3m 23s
    2. Using the exercise files
      57s
  2. 12m 3s
    1. Introducing color management
      2m 32s
    2. Creating a neutral work environment
      2m 49s
    3. Calibrating your monitor
      3m 54s
    4. Calibration demo
      2m 48s
  3. 31m 39s
    1. Correcting color pt. 1: Determining the white and black points
      2m 27s
    2. Correcting color pt. 2: Using curves
      4m 15s
    3. Correcting color pt. 3: Fine-tuning
      3m 14s
    4. Correcting color pt. 4: Adding finishing touches
      4m 35s
    5. Color-correcting an outdoor portrait with curves
      2m 41s
    6. Color-correcting skin tone by the numbers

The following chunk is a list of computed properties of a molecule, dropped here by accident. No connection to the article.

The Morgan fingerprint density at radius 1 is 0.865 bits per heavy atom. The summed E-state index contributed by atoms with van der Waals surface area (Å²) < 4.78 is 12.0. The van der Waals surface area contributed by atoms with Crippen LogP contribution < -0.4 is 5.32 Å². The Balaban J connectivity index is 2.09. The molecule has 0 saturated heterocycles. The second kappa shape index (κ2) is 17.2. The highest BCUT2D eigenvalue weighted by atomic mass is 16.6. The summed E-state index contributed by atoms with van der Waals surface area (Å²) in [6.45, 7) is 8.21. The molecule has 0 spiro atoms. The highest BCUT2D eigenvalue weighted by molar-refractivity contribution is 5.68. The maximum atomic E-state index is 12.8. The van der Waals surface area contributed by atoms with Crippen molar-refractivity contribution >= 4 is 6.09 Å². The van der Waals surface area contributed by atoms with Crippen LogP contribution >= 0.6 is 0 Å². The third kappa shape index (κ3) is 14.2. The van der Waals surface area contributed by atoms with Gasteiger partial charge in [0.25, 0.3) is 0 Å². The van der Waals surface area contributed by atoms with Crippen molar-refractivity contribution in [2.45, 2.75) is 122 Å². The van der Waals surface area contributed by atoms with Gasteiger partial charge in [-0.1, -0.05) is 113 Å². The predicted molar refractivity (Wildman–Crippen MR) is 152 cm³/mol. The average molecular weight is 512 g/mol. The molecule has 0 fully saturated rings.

2m 36s
    7. Applying skin tone color correction by the numbers
      3m 52s
    8. Correcting reflected color
      2m 25s
    9. Color-correcting a studio fashion portrait
      3m 18s
    10. Color-correcting skin in a natural light portrait
      2m 16s
  4. 40m 52s
    1. Camera Raw input sharpening
      4m 14s
    2. Sharpening with Camera Raw
      2m 28s
    3. Introducing Smart Sharpen
      4m 57s
    4. Sharpening pt. 1: Using Smart Filters
      3m 15s
    5. Sharpening pt: 2: Using Smart Sharpen
      6m 5s
    6. Sharpening and blend modes
      2m 46s
    7. Using Unsharp Mask
      5m 41s
    8. Using High Pass to sharpen
      6m 0s
    9. Adding texture and effects with High Pass
      5m 26s
  5. 19m 25s
    1. Business card resources
      4m 11s
    2. Using a business card template
      1m 22s
    3. Designing the front of a business card
      5m 7s
    4. Designing the back of a business card